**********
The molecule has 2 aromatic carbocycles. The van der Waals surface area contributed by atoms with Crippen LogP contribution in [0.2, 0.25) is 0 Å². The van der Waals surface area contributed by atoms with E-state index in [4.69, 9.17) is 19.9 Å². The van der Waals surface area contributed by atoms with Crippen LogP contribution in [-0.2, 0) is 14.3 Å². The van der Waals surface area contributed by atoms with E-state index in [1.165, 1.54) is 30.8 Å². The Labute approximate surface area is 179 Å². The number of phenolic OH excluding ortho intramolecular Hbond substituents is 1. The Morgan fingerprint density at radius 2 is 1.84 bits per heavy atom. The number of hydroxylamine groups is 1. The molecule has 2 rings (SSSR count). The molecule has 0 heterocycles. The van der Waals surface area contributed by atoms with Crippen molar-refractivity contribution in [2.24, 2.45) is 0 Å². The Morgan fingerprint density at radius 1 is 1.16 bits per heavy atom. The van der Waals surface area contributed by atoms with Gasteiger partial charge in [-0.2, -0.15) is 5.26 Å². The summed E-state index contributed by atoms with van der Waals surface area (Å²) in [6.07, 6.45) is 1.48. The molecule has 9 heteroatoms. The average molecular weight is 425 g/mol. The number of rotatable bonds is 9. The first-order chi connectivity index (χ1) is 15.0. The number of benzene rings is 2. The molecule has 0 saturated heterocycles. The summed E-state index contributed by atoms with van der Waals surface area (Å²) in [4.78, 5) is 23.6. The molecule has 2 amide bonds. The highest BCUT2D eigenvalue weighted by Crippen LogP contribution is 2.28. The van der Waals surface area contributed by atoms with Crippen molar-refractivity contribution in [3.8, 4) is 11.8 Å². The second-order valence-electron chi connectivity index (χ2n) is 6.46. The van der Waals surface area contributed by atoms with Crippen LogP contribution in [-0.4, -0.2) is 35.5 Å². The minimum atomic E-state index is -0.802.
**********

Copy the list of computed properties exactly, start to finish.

The molecule has 2 aromatic carbocycles. The van der Waals surface area contributed by atoms with Crippen LogP contribution in [0.2, 0.25) is 0 Å². The van der Waals surface area contributed by atoms with E-state index in [4.69, 9.17) is 19.9 Å². The van der Waals surface area contributed by atoms with Crippen LogP contribution in [-0.2, 0) is 14.3 Å². The van der Waals surface area contributed by atoms with E-state index in [1.165, 1.54) is 30.8 Å². The Labute approximate surface area is 179 Å². The number of phenolic OH excluding ortho intramolecular Hbond substituents is 1. The Morgan fingerprint density at radius 2 is 1.84 bits per heavy atom. The number of hydroxylamine groups is 1. The molecule has 2 rings (SSSR count). The molecule has 0 heterocycles. The van der Waals surface area contributed by atoms with Crippen molar-refractivity contribution in [2.24, 2.45) is 0 Å². The Morgan fingerprint density at radius 1 is 1.16 bits per heavy atom. The van der Waals surface area contributed by atoms with Gasteiger partial charge in [-0.2, -0.15) is 5.26 Å². The summed E-state index contributed by atoms with van der Waals surface area (Å²) in [6.07, 6.45) is 1.48. The molecule has 9 heteroatoms. The average molecular weight is 425 g/mol. The number of rotatable bonds is 9. The first-order chi connectivity index (χ1) is 15.0. The number of benzene rings is 2. The molecule has 0 saturated heterocycles. The summed E-state index contributed by atoms with van der Waals surface area (Å²) in [4.78, 5) is 23.6. The molecule has 2 amide bonds. The highest BCUT2D eigenvalue weighted by Crippen LogP contribution is 2.28. The van der Waals surface area contributed by atoms with Crippen molar-refractivity contribution in [3.8, 4) is 11.8 Å². The second-order valence-electron chi connectivity index (χ2n) is 6.46. The van der Waals surface area contributed by atoms with Crippen LogP contribution in [-0.4, -0.2) is 35.5 Å². The minimum atomic E-state index is -0.802.